The city school spokesperson, Edie House-Foster said, "Over the winter break, facilities staff monitored schools to check on heating systems, plumbing, and electricity. Numerous problems were identified and resolved. Unfortunately, with the extreme temperatures, new problems can emerge quickly."
Parents, students, and teachers have been posting about the terrible conditions. Classroom thermometers are showing 30 degree rooms. Some classes are taking place in the cafeteria because it is too cold in the classrooms.
The Baltimore City Health Commissioner Dr. Leana Wen declared a "code blue," which states that the the temperatures are dangerously low.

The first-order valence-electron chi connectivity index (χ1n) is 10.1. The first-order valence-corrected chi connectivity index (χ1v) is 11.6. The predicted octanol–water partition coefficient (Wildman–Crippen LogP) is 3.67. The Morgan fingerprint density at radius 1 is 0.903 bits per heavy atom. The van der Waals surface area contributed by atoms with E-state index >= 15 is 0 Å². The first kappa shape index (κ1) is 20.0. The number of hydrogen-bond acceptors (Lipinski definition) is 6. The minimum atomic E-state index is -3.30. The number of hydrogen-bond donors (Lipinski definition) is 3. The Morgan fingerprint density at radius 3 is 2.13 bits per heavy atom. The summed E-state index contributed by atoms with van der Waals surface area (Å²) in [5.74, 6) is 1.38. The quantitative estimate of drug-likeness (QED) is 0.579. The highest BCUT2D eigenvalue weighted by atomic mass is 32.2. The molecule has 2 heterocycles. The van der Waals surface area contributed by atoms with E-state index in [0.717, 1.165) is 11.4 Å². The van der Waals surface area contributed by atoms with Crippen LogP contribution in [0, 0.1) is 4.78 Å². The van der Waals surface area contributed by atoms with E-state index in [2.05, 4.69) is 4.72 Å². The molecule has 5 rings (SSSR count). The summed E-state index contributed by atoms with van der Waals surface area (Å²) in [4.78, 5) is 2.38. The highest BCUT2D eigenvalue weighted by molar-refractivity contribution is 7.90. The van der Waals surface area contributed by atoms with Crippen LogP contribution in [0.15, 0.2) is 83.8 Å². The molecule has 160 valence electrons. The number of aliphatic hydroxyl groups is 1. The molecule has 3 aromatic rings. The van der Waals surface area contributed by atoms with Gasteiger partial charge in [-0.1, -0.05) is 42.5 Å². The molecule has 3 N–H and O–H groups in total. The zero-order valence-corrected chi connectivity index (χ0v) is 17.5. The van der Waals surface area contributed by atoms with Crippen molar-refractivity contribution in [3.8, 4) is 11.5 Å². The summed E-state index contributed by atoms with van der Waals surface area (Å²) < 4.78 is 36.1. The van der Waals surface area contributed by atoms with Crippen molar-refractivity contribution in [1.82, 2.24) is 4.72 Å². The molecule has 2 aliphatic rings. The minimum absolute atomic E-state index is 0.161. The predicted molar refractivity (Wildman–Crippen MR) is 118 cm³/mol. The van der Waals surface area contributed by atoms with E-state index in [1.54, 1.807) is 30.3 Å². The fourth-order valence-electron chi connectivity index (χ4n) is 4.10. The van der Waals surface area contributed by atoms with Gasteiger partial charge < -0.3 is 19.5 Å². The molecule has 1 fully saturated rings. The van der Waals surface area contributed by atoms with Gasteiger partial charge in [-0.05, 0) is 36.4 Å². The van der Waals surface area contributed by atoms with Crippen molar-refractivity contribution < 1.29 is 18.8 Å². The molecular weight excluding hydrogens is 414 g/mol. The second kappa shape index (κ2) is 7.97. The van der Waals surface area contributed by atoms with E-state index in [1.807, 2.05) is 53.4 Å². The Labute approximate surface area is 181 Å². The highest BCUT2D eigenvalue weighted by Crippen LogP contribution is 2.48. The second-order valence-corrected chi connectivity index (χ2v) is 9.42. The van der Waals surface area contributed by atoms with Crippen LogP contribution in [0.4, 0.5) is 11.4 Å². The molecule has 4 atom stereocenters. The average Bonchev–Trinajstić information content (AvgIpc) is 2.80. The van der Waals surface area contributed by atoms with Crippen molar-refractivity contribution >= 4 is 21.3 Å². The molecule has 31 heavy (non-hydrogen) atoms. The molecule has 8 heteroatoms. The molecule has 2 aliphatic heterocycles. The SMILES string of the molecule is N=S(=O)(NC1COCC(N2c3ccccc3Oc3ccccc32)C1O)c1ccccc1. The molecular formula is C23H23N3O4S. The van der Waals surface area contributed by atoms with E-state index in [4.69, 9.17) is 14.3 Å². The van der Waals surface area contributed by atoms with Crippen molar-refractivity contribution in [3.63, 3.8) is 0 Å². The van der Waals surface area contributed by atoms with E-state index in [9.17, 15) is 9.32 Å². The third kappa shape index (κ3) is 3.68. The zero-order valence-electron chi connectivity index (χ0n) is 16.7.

"We have many schools with leaky windows and outdated heating systems that have a hard time keeping up. With extreme temperatures, we have the added challenge of freezing pipes and water main breaks," said Wen.
According to healthyschools.org, temperature has a significant impact on student learning. According to a study completed by the organization, the ideal classroom temperature is 72 degrees. When a school is too hot, it reduces test scores by 22%. When it is too cold, it reduces test scores by 17%.
Students are also negatively impacted by allergies. When schools properly maintain the HVAC, they have found that test scores increase 17.3%. Indoor Air Quality (IAQ) impacts allergies. By having a strong IAQ management plan, allergy symptoms will be reduced and improve attention spans.